Production has been halted in the world’s biggest chocolate plant In Belgium by an outbreak of Salmonella.
Swiss giant Barry Callebaut’s plant in the Belgian town of Wieze, immediately stopped exporting products after the dangerous bacteria was found, the firm said today.
The factory produces liquid chocolate in wholesale batches for 73 clients, such as Hershey, Mondelez, Nestle and Unilever.
There have been no reports so far of any chocolate consumers infected by the salmonella, which causes salmonellosis, a disease that cause diarrhoea and fever.
It identified lecithin, an emulsifier routinely used in making chocolates, as the source of the contamination.
‘All products manufactured since the test have been blocked,’ spokesman Korneel Warlop said.
‘Barry Callebaut is currently contacting all customers who may have received contaminated products. Chocolate production in Wieze remains suspended until further notice.’
Most of the products discovered to be contaminated are still on the site, and the company does not sell products directly to consumers so there is no reason to believe contaminated goods have yet made it onto shop shelves.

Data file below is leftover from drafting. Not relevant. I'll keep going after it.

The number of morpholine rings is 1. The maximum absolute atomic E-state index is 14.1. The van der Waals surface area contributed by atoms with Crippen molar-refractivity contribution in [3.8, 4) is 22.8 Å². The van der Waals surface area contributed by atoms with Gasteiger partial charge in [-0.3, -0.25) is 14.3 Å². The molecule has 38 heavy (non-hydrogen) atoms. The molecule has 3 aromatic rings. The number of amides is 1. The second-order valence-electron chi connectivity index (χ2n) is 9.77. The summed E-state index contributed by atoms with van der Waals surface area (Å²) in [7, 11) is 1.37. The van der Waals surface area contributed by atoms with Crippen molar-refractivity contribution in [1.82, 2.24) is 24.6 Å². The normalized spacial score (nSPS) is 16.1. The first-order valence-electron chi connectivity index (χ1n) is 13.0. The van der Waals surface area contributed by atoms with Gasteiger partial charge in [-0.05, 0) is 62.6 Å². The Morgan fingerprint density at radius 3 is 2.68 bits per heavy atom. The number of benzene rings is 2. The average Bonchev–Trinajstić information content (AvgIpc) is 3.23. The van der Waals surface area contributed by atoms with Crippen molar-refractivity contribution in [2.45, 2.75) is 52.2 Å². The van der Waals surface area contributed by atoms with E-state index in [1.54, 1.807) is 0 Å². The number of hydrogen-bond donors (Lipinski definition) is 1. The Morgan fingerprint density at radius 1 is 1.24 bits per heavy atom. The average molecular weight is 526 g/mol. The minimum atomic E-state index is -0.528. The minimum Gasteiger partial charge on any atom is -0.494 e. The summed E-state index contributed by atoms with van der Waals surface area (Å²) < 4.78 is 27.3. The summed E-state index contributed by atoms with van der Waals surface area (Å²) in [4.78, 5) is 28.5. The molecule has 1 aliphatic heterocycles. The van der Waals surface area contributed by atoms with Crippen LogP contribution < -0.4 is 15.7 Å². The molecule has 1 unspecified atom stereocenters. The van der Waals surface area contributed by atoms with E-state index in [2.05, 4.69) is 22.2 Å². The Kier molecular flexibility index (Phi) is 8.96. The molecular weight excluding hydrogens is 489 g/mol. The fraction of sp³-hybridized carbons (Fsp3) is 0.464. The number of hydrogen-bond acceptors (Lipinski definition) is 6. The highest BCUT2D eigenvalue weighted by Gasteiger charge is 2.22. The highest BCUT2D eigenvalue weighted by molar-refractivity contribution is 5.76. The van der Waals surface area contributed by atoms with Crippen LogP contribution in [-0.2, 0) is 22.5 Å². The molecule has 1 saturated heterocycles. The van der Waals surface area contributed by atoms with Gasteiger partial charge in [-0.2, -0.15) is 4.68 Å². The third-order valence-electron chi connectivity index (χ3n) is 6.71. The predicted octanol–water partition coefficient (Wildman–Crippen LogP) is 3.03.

But the firm has contacted all its clients and asked them not to ship any products they have made with chocolate made since June 25.
‘Food safety is of the utmost importance for Barry Callebaut and this contamination is quite exceptional. We have a well-defined food safety charter and procedures,’ the firm said.
Belgium’s food safety agency AFSCA has been informed and a spokesman told AFP it had opened an investigation.
An AFSCA spokesman said investigators would ‘gather all the information in order to trace the contamination’.
The company is world number one in the sector, its annual sales amounted to 2.2 million tonnes during the 2020-2021 financial year.
Over the past financial year, the group, which has a head office is in Zurich, generated a net profit of 384.5 million Swiss francs ($402 million) for 7.2 billion francs in turnover.
The group employs more than 13,000 people, has more than 60 production sites worldwide.
The scare comes a few weeks after a case of chocolates contaminated with salmonella in the Ferrero factory in Arlon in southern Belgium manufacturing Kinder chocolates.
Belgian health authorities said on June 17 that they had given the green light to restart the Italian giant’s factory for a three-month test period.